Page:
- New Pages publishes regularly updated Calls for Submissions – again, you can use the 'poetry' filter here to see a collection of recent opportunities for publication.
- The Review Review provides a list of literary magazines that can be filtered for those that accept poetry.
- Duotrope is a paid service offering a database of literary markets, as well as other helpful features like a submission tracker and deadline calendar. You can complete a free trial to try out its features before committing to a subscription.
Find out the process for submitting to each possible avenue
Once you've found a few places you think your work might fit, it's time to take a closer look at the submission process for each one.
Note the date that submissions close for each publication you'd like to submit to.
This is obviously an important detail. If you don't make the deadline, you'll often have to wait a while for that publication to open back up to submissions. You don't want to miss your chance!
It's helpful to keep a calendar noting down key submission deadlines to help keep you on track in your quest for publication.
Another important detail to note is whether each publication considers simultaneous submissions or not. A simultaneous submission refers to a poem or set of poems that is under consideration by more than one publication at a given time.
Many journals and magazines do not accept simultaneous submissions. Reading and sorting through submissions takes a great deal of time and effort; understandably, most editors would rather not waste time reading work that might have already been accepted by another publication (which, of course, means they couldn't publish it themselves).
Do yourself and the places you're submitting to a favour, and abide by their rules regarding simultaneous submissions.
It might be tempting to ignore them in order to expand a particular poem's chance at being published, but in the long run, you won't actually be expanding your chances at all. This strategy is much more likely to hinder than benefit you.
You should also make note of whether publication opportunities are paid or unpaid.
We believe all writers should be paid for their work; however, some smaller and/or free literary journals and magazines that operate only on a volunteer basis won't be able to offer payment for publication (or may only offer compensation in the form of copies of the volume in which your submission is featured).
It's entirely up to you to decide whether to only submit to publications that offer payment, or whether to submit to all avenues regardless of whether or not they pay. The latter might be your preferred option when just starting out, but in the long run, if your goal is to get paid for your work, you should prioritise submissions to places that pay.
While we're talking money: remember that in most cases, submitting your work should not cost you a cent. Some publications charge a reading fee, but be sure to do your research into these particular avenues to ensure they are legitimate and that the reading fee isn't extravagant or unwarranted.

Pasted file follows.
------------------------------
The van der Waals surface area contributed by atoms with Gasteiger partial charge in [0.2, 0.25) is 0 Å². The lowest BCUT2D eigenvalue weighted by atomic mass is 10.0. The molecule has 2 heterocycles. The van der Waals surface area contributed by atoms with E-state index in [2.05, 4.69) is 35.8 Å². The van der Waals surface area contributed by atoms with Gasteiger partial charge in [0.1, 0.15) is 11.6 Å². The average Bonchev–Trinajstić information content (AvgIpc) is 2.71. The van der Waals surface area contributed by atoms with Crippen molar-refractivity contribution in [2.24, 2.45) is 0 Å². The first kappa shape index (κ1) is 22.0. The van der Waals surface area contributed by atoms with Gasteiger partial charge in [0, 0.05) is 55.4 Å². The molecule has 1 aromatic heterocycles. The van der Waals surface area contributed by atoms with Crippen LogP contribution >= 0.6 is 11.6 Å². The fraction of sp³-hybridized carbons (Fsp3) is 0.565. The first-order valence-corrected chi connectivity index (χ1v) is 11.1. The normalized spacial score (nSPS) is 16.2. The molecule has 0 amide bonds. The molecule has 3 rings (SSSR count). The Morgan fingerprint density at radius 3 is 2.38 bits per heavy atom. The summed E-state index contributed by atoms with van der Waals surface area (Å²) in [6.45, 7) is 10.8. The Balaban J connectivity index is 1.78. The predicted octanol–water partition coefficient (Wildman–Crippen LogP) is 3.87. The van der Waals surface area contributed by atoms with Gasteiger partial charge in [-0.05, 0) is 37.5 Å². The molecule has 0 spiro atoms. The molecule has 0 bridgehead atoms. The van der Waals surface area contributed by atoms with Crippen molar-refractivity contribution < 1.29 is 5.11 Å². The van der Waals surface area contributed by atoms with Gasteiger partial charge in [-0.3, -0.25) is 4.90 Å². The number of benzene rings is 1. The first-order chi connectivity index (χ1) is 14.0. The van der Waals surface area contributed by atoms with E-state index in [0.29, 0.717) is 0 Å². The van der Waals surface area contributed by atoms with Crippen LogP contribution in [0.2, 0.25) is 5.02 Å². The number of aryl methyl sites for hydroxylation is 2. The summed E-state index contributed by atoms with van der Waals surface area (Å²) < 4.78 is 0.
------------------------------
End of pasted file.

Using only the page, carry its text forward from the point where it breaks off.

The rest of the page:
Expand your reach to find further opportunities
In addition to the above databases and your own reading and research, don't forget to check other places for information on publication opportunities.
One such place is social media (of course!). Twitter in particular has a thriving writing community, and if you follow the right people and investigate the right hashtags, you can find a whole range of opportunities. A few hashtags to check out include:
You might also want to join writing/poetry groups on Facebook, and 'like' the pages of your favourite literary publications to keep an eye out for updates and reminders about submission openings.
Step 3: Prepare your poems for submission
Now it's time to get down to the nitty-gritty: getting your poems ready to be submitted.
Here we'll talk about writing new poems and revisiting previously written works, and the process you should follow to prepare your poetry and give it the best chance at being accepted by publications.
Note: it's wise to have a good collection of poems on hand for potential submission, rather than just a select handful. In the case of submitting to literary magazines and journals, the more poems you have ready to submit, the better (provided they're all of good quality, of course).
Since you'll often be submitting multiple poems at a time to publications that might not accept simultaneous submissions, it can be helpful to have others on hand so you can keep that momentum rolling.
Rather than having to wait around to hear back from just one publication (which can often take a while), having several different sets of poems ready to be submitted means you can keep a few balls in the air at once – effectively giving you better overall odds at being published.
Let's dive into the preparation process!
Write new poems or revisit old ones